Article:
When not explicitly forbidden, there may be multiple serialization roots at
the same nesting level (for example, in the SOAP Header).

The root attribute can have one of two values, "1" or "0". The value "1"
indicates that an element is a serialization root. The value "0" indicates
that an element is not a serialization root. The attribute does not have a
default value. All independent elements without the root attribute MUST be
assumed to be non-roots except in the case where there are no elements with
a root attribute with a value of “1”. In that case, the first independent
element at that level without the root attribute MUST be considered to be
the single serialization root at that level. If no such element exists, it
is an error.

If this proposed rewrite does not capture the meaning the SOAP 1.1 authors
originally intended to convey in Section 5.6, I trust they will let us know.

A comment is in order on the "except" clause and the sentence that follows
it in the proposed rewrite. It seems that some implementations have been
using order to determine which element in the body is the request/response
(in spite of the fact that SOAP 1.1 doesn't provide any support for this).
Namely, these implementations interpret the first lexical element as the
request/response and all subsequent elements as multi-reference elements.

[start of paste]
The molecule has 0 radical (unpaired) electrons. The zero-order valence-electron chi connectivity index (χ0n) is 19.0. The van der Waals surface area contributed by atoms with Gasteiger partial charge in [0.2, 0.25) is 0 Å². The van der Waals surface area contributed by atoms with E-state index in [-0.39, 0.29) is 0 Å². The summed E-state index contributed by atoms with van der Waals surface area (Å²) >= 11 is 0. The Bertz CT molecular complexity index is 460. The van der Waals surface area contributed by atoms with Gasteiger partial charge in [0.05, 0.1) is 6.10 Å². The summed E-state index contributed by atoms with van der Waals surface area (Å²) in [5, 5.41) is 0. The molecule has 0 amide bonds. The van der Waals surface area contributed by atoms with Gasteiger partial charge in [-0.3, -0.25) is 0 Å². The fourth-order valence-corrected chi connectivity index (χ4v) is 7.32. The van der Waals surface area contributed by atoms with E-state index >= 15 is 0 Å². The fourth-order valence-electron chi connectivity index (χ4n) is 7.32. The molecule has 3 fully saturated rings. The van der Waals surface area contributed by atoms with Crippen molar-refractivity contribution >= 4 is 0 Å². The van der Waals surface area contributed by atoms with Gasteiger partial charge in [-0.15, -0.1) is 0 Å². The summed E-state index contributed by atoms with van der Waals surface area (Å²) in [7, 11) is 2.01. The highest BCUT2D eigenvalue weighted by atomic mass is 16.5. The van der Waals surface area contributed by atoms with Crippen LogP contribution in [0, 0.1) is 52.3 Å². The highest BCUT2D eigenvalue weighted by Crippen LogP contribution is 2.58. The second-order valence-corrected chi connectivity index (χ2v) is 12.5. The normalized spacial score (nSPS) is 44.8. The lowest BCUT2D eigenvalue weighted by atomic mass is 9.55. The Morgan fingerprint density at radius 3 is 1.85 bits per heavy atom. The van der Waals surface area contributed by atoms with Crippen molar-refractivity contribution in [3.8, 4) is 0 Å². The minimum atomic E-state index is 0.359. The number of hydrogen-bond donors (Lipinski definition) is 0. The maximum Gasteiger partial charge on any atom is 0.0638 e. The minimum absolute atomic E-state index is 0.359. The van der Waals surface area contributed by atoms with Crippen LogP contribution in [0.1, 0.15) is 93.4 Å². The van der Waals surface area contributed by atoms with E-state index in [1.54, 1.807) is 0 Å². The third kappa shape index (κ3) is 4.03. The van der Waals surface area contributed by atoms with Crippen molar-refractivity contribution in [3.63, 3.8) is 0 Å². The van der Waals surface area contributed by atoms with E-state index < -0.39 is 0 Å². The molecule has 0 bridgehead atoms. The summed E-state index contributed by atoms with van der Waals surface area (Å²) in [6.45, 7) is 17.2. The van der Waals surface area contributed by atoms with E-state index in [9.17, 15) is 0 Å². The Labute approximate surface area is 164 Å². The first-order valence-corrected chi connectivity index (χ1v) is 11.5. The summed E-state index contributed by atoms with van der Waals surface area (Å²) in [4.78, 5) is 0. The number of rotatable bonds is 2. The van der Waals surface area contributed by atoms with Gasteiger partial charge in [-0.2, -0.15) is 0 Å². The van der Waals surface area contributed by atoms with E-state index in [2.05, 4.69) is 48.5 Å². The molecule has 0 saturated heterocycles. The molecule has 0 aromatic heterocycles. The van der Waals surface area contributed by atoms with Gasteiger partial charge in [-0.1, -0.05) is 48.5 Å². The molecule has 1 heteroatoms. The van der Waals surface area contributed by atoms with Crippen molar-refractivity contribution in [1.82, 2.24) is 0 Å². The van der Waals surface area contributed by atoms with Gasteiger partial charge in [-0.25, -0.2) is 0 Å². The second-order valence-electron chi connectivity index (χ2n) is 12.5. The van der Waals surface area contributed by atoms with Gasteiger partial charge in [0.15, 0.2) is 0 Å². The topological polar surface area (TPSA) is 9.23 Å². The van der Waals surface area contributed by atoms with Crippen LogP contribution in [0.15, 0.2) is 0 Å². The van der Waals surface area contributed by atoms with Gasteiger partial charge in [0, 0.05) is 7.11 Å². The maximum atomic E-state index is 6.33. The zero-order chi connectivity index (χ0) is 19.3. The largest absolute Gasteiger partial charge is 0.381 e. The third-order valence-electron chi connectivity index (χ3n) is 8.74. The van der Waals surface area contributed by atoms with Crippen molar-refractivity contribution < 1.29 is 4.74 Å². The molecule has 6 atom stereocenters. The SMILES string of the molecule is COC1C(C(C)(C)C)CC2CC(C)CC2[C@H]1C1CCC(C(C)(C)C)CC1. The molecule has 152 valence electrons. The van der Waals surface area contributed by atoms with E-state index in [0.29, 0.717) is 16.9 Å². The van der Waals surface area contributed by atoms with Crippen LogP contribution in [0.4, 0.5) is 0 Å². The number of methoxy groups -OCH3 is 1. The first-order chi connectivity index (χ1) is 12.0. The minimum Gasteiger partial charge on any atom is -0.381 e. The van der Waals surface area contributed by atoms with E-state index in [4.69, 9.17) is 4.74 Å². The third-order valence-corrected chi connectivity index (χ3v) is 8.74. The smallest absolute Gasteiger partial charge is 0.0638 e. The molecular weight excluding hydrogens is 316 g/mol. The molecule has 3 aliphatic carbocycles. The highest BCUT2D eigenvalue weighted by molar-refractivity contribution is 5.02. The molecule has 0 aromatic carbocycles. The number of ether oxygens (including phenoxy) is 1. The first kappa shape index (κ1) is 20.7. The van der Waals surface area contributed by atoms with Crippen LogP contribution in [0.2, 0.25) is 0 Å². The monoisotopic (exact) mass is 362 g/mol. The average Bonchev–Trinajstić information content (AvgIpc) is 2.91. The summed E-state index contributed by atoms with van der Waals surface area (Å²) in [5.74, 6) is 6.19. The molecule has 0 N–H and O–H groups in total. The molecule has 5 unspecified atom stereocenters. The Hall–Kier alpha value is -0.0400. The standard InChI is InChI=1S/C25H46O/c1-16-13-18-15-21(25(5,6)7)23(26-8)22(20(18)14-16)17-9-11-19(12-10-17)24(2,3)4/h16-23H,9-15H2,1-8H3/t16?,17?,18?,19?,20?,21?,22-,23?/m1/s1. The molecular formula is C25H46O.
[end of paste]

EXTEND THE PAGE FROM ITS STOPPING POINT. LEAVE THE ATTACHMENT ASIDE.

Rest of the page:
The "except" clause and the sentence that follows it in the proposed rewrite
are intended to provide backwards compatibility for these implementations.

I have attached a table of possible distributions of root attributes on
various elements in a nesting level to demonstrate that the proposed rewrite
covers all possible cases. I would ask members of the WG to examine this
table carefully to make sure I haven't made any errors.

If we accept the proposed rewriting of section 5.6, then I would suggest we
make the following accompanying change to Section 7.1:

The Body of a SOAP RPC message MUST contain one and only one serialization
root. In the case of a request message, this root is the request element. In
the case of a response message, this root is EITHER a response element OR a
fault element.

In the case of a method with a void return type and no [out] or [in,out]
parameters, the response element will be empty, in which case it MAY be
omitted. This will cause the Body to be empty. If the Envelope contains an
empty Body and does not contain a Header, the entire Envelope MAY be

One final point. If we use the SOAP-ENC:root attribute as suggested, then
the RPC representation in Section 7.1 becomes explicitly dependent on the
default SOAP encoding. I don't know if it's everyone's understanding that
such a dependency already exists.

Frank DeRose
TIBCO Software Inc.
3165 Porter Dr
Palo Alto, CA 94303
650-846-5570 (vox)
650-846-1267 (fax)

[1] http://www.w3.org/2000/xp/Group/xmlp-issues#x78
[2] http://groups.yahoo.com/group/soapbuilders/message/1909
[3] http://www.w3.org/TR/SOAP/#_Toc478383501
[4] http://www.ietf.org/rfc/rfc2112.txt (Section 3: "Intended Usage")

Received on Tuesday, 12 June 2001 18:08:55 UTC